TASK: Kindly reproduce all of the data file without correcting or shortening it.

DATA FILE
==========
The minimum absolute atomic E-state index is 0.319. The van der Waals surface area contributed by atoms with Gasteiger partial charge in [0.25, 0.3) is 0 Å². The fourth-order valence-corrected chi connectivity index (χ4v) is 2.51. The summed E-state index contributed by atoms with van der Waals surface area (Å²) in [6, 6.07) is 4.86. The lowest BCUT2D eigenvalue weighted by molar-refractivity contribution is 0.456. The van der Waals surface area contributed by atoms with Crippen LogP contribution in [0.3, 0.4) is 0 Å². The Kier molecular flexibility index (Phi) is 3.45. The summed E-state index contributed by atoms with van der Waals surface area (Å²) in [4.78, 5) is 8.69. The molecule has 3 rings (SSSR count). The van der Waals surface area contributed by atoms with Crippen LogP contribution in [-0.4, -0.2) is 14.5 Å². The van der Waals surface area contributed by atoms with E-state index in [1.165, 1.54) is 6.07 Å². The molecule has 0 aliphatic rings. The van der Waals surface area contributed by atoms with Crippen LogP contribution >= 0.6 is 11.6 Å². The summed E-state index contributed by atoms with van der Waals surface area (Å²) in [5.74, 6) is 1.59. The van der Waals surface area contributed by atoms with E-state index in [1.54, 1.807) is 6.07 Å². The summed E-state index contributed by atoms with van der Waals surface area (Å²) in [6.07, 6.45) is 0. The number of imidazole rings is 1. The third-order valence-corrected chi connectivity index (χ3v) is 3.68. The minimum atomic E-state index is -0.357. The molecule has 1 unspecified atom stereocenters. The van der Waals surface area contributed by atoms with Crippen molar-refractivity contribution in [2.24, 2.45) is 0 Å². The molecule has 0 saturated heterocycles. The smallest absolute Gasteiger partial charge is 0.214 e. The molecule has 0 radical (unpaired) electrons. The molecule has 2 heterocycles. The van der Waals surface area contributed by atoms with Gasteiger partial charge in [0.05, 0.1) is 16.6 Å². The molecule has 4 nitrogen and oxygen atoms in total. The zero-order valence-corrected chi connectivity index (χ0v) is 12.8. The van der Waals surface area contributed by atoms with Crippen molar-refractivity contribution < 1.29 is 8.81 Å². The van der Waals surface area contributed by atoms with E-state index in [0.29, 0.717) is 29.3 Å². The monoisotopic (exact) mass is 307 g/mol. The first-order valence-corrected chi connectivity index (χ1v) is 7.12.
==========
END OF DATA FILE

The minimum absolute atomic E-state index is 0.319. The van der Waals surface area contributed by atoms with Gasteiger partial charge in [0.25, 0.3) is 0 Å². The fourth-order valence-corrected chi connectivity index (χ4v) is 2.51. The summed E-state index contributed by atoms with van der Waals surface area (Å²) in [6, 6.07) is 4.86. The lowest BCUT2D eigenvalue weighted by molar-refractivity contribution is 0.456. The van der Waals surface area contributed by atoms with Crippen LogP contribution in [0.3, 0.4) is 0 Å². The Kier molecular flexibility index (Phi) is 3.45. The summed E-state index contributed by atoms with van der Waals surface area (Å²) in [4.78, 5) is 8.69. The molecule has 3 rings (SSSR count). The van der Waals surface area contributed by atoms with Crippen LogP contribution in [-0.4, -0.2) is 14.5 Å². The van der Waals surface area contributed by atoms with E-state index in [1.165, 1.54) is 6.07 Å². The molecule has 0 aliphatic rings. The van der Waals surface area contributed by atoms with Crippen LogP contribution >= 0.6 is 11.6 Å². The summed E-state index contributed by atoms with van der Waals surface area (Å²) in [5.74, 6) is 1.59. The van der Waals surface area contributed by atoms with E-state index in [1.54, 1.807) is 6.07 Å². The summed E-state index contributed by atoms with van der Waals surface area (Å²) in [6.07, 6.45) is 0. The number of imidazole rings is 1. The third-order valence-corrected chi connectivity index (χ3v) is 3.68. The minimum atomic E-state index is -0.357. The molecule has 1 unspecified atom stereocenters. The van der Waals surface area contributed by atoms with Crippen molar-refractivity contribution in [2.24, 2.45) is 0 Å². The molecule has 0 saturated heterocycles. The smallest absolute Gasteiger partial charge is 0.214 e. The molecule has 0 radical (unpaired) electrons. The molecule has 2 heterocycles. The van der Waals surface area contributed by atoms with Gasteiger partial charge in [0.05, 0.1) is 16.6 Å². The molecule has 4 nitrogen and oxygen atoms in total. The zero-order valence-corrected chi connectivity index (χ0v) is 12.8. The van der Waals surface area contributed by atoms with Crippen molar-refractivity contribution < 1.29 is 8.81 Å². The van der Waals surface area contributed by atoms with E-state index in [0.29, 0.717) is 29.3 Å². The monoisotopic (exact) mass is 307 g/mol. The first-order valence-corrected chi connectivity index (χ1v) is 7.12.